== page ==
Ice Climbing 104: There are three levels of gear standard to a climb. The approach, the climb and the belay.
1)You get the hottest when approaching because usually it's a rigorous hike in, so before even taking off it's smart to strip down to the base layer. The idea is to prevent yourself from sweating, which is bane of the mountain, because sweat will cool down to shivers when you stop exerting yourself. Sweat is a no go.
2)The climb is, believe it or not, only moderate exertion, so we keep on a base layer and a jacket. I climbed it Jed's bomber down jacket because he was too hot and not using it.
3)When you are standing around and belaying is what you really have to worry about; that's when the cold seeps in. So to keep all your body heat from dissipating, before you even start to get cold, you suit up. The minute you arrive from the approach and the minute you get off of the climb when you are still warm, you put on everything you have to keep warm. I picture an Inuit layered up with seal blubber and polar bear hides.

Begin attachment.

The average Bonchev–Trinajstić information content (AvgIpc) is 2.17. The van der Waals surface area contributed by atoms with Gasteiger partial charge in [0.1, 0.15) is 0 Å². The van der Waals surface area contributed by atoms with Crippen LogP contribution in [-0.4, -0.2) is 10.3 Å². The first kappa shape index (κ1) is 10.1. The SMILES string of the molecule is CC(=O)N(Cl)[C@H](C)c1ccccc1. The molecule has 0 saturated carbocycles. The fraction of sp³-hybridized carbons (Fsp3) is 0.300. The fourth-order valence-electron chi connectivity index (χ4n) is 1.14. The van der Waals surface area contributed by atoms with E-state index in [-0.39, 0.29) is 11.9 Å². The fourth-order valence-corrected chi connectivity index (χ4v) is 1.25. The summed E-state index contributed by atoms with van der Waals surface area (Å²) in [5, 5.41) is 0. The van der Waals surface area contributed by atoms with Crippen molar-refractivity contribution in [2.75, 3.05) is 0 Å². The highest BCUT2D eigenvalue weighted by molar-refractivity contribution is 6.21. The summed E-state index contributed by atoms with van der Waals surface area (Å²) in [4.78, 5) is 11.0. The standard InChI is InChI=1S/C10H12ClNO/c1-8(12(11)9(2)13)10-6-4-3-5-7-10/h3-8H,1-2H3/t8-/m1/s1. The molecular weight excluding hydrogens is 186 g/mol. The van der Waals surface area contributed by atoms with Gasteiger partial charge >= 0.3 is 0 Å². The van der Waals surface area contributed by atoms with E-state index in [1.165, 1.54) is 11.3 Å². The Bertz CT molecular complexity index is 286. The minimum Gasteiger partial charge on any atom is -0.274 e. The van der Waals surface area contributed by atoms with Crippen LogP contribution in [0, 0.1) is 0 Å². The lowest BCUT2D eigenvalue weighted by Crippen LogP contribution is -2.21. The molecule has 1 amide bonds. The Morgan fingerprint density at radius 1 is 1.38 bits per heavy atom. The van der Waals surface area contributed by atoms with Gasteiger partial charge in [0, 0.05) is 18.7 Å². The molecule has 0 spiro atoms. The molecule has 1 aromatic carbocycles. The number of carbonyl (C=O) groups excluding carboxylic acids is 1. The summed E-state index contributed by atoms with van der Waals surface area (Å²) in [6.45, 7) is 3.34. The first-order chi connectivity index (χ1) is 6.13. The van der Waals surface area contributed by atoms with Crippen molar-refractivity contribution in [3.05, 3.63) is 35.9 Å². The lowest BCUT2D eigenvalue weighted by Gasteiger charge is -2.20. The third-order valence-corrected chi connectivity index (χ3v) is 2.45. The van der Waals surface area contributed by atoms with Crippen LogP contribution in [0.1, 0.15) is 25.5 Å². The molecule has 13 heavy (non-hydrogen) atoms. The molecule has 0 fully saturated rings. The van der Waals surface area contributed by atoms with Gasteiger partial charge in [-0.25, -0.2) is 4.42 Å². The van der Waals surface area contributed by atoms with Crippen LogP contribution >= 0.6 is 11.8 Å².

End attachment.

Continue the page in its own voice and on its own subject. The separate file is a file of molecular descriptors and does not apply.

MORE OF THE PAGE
The falls from afar. Heading out, time to go stuff our faces with anything remotely edible.
We were so dehydrated, we went to the local watering hole and drank one jug of water after another. The waiter tried to cut us off, but we wouldn't have it.
A lovely German woman named Irene (beside me) was just getting back into climbing after a decade or so. Her old boots had dry rotted and started to crumble apart after getting halfway up the mountain. It was comical; they were breaking apart in big chunks. I gave her my roll of duck tape, and she was able to coat both boots entirely, with the crampons they somehow stayed together until we got to the bottom. I thought it was a great story, the pieces of her boots were like a crumb trail. But she was embarrassed and wouldn't let me take a picture.